Montebello Islands

The Montebello Islands, with their natural land and seascapes, barrier and fringing coral reefs, wide variety of wildlife and rich maritime heritage, appeal to divers, snorkellers, fishers and sea kayakers. Three British atomic weapons tests were carried out at the Montebello Islands in 1952 and 1956. Concrete bunkers, monitoring stations, roads and scrap metal can still be found on some islands, and the former military operational headquarters can still be seen on the southern end of Hermite Island. As slightly elevated radiation levels still occur at test sites on Hermite and Alpha islands, visitors should limit visits to one hour per day. Do not disturb the soil and do not handle or remove relics associated with the tests.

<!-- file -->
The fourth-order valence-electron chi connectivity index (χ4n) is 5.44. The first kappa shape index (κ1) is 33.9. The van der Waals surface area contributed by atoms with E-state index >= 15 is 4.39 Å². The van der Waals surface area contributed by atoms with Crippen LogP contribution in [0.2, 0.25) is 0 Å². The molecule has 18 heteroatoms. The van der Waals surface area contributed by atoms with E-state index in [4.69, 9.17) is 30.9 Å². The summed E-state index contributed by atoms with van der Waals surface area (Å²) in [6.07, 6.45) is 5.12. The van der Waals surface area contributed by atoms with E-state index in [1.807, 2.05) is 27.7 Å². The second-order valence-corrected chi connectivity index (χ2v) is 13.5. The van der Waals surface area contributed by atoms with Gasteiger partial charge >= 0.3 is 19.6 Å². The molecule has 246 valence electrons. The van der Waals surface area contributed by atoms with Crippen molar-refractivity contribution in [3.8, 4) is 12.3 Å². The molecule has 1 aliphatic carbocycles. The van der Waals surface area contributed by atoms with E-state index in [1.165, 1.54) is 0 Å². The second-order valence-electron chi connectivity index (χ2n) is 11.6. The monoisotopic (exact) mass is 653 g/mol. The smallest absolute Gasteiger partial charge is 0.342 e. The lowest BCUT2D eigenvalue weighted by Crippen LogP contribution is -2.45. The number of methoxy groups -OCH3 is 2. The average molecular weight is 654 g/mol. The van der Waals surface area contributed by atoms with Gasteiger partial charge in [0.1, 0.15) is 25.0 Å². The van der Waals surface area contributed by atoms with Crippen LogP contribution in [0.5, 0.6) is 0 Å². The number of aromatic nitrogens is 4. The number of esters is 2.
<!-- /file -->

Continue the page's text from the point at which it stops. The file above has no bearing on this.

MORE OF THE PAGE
The Montebello Islands are offshore and relatively remote. Navigation to the islands should only be attempted in favourable weather conditions and in suitably sized and equipped vessels. Visitors are urged to be vigilant for cyclone warnings, especially from November to April.


Camping is permitted (except during turtle nesting season from October-April) on Northwest, Primrose, Bluebell, Crocus, Hermite and Renewal islands, to 100 metres inland of the high-water mark, and for no longer than five nights. Select a site that has been used before. Take a portable fuel stove as open fires are not permitted. Park visitors must bring adequate fuel, water, food and first aid supplies as no services or facilities are available.


Fishing is permitted in most parts of the marine park but, to protect marine biodiversity, there are restrictions on certain types of fishing activities in different areas so please make sure to read the Montebello Islands brochure and know your zones or visit the Department of Parks and Wildlife website for more information at